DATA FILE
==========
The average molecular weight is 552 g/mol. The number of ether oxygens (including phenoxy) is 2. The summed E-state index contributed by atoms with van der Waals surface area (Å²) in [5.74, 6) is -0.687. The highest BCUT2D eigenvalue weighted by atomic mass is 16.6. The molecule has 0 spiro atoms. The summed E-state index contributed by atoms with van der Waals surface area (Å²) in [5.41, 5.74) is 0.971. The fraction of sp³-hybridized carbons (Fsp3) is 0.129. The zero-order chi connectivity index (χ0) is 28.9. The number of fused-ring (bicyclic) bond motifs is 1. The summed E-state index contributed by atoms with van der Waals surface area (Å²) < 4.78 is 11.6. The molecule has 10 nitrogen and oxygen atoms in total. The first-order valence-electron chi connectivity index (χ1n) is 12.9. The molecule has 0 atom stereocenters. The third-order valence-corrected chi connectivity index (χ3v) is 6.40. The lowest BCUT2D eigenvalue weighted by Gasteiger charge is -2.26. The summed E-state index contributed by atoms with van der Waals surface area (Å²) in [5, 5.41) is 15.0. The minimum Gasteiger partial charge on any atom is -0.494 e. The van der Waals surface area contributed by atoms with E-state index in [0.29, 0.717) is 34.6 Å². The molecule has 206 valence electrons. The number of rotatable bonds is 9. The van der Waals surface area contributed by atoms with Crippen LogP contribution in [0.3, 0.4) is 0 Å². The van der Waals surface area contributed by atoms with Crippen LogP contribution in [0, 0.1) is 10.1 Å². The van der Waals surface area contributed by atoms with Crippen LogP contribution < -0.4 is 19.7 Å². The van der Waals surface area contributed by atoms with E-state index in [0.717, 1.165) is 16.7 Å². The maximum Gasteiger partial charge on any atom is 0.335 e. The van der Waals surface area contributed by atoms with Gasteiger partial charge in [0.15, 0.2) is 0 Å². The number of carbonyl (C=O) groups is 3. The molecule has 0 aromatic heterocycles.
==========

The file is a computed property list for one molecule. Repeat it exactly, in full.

The average molecular weight is 552 g/mol. The number of ether oxygens (including phenoxy) is 2. The summed E-state index contributed by atoms with van der Waals surface area (Å²) in [5.74, 6) is -0.687. The highest BCUT2D eigenvalue weighted by atomic mass is 16.6. The molecule has 0 spiro atoms. The summed E-state index contributed by atoms with van der Waals surface area (Å²) in [5.41, 5.74) is 0.971. The fraction of sp³-hybridized carbons (Fsp3) is 0.129. The zero-order chi connectivity index (χ0) is 28.9. The number of fused-ring (bicyclic) bond motifs is 1. The summed E-state index contributed by atoms with van der Waals surface area (Å²) < 4.78 is 11.6. The molecule has 10 nitrogen and oxygen atoms in total. The first-order valence-electron chi connectivity index (χ1n) is 12.9. The molecule has 0 atom stereocenters. The third-order valence-corrected chi connectivity index (χ3v) is 6.40. The lowest BCUT2D eigenvalue weighted by Gasteiger charge is -2.26. The summed E-state index contributed by atoms with van der Waals surface area (Å²) in [5, 5.41) is 15.0. The minimum Gasteiger partial charge on any atom is -0.494 e. The van der Waals surface area contributed by atoms with E-state index in [0.29, 0.717) is 34.6 Å². The molecule has 206 valence electrons. The number of rotatable bonds is 9. The van der Waals surface area contributed by atoms with Crippen LogP contribution in [0.3, 0.4) is 0 Å². The van der Waals surface area contributed by atoms with Crippen LogP contribution in [0, 0.1) is 10.1 Å². The van der Waals surface area contributed by atoms with Crippen LogP contribution < -0.4 is 19.7 Å². The van der Waals surface area contributed by atoms with E-state index in [0.717, 1.165) is 16.7 Å². The maximum Gasteiger partial charge on any atom is 0.335 e. The van der Waals surface area contributed by atoms with Gasteiger partial charge in [0.15, 0.2) is 0 Å². The number of carbonyl (C=O) groups is 3. The molecule has 0 aromatic heterocycles.